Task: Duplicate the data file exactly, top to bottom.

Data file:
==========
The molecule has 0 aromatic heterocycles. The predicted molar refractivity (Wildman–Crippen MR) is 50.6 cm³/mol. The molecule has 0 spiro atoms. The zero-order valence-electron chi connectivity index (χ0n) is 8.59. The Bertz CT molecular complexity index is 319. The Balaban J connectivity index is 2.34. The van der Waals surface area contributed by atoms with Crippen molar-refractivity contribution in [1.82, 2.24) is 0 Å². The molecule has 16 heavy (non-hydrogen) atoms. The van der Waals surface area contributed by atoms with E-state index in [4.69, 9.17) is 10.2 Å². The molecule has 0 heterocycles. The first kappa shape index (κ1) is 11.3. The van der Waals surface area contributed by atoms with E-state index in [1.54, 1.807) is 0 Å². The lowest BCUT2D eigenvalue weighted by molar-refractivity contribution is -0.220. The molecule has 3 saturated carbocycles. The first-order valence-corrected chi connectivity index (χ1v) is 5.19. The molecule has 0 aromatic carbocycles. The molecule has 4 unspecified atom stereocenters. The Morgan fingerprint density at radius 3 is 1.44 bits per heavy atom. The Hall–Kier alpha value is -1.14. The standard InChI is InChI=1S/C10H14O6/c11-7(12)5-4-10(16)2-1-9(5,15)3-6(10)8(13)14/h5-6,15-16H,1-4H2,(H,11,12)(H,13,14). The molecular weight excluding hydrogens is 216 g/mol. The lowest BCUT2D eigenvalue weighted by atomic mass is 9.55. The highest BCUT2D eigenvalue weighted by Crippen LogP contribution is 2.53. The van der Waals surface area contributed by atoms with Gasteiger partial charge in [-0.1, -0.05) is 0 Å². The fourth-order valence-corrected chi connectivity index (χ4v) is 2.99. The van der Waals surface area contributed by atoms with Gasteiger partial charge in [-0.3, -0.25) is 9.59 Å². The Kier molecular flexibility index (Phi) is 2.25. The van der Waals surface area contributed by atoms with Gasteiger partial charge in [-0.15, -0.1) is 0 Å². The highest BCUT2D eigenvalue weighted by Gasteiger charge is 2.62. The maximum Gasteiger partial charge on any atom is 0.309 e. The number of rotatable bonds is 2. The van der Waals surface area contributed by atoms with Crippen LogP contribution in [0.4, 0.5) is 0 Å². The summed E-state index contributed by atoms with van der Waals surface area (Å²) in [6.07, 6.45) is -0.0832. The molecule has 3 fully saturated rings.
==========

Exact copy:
The molecule has 0 aromatic heterocycles. The predicted molar refractivity (Wildman–Crippen MR) is 50.6 cm³/mol. The molecule has 0 spiro atoms. The zero-order valence-electron chi connectivity index (χ0n) is 8.59. The Bertz CT molecular complexity index is 319. The Balaban J connectivity index is 2.34. The van der Waals surface area contributed by atoms with Crippen molar-refractivity contribution in [1.82, 2.24) is 0 Å². The molecule has 16 heavy (non-hydrogen) atoms. The van der Waals surface area contributed by atoms with E-state index in [4.69, 9.17) is 10.2 Å². The molecule has 0 heterocycles. The first kappa shape index (κ1) is 11.3. The van der Waals surface area contributed by atoms with E-state index in [1.54, 1.807) is 0 Å². The lowest BCUT2D eigenvalue weighted by molar-refractivity contribution is -0.220. The molecule has 3 saturated carbocycles. The first-order valence-corrected chi connectivity index (χ1v) is 5.19. The molecule has 0 aromatic carbocycles. The molecule has 4 unspecified atom stereocenters. The Morgan fingerprint density at radius 3 is 1.44 bits per heavy atom. The Hall–Kier alpha value is -1.14. The standard InChI is InChI=1S/C10H14O6/c11-7(12)5-4-10(16)2-1-9(5,15)3-6(10)8(13)14/h5-6,15-16H,1-4H2,(H,11,12)(H,13,14). The molecular weight excluding hydrogens is 216 g/mol. The lowest BCUT2D eigenvalue weighted by atomic mass is 9.55. The highest BCUT2D eigenvalue weighted by Crippen LogP contribution is 2.53. The van der Waals surface area contributed by atoms with Gasteiger partial charge in [-0.1, -0.05) is 0 Å². The fourth-order valence-corrected chi connectivity index (χ4v) is 2.99. The van der Waals surface area contributed by atoms with Gasteiger partial charge in [-0.3, -0.25) is 9.59 Å². The Kier molecular flexibility index (Phi) is 2.25. The van der Waals surface area contributed by atoms with Gasteiger partial charge in [-0.15, -0.1) is 0 Å². The highest BCUT2D eigenvalue weighted by Gasteiger charge is 2.62. The maximum Gasteiger partial charge on any atom is 0.309 e. The number of rotatable bonds is 2. The van der Waals surface area contributed by atoms with Crippen LogP contribution in [0.4, 0.5) is 0 Å². The summed E-state index contributed by atoms with van der Waals surface area (Å²) in [6.07, 6.45) is -0.0832. The molecule has 3 fully saturated rings.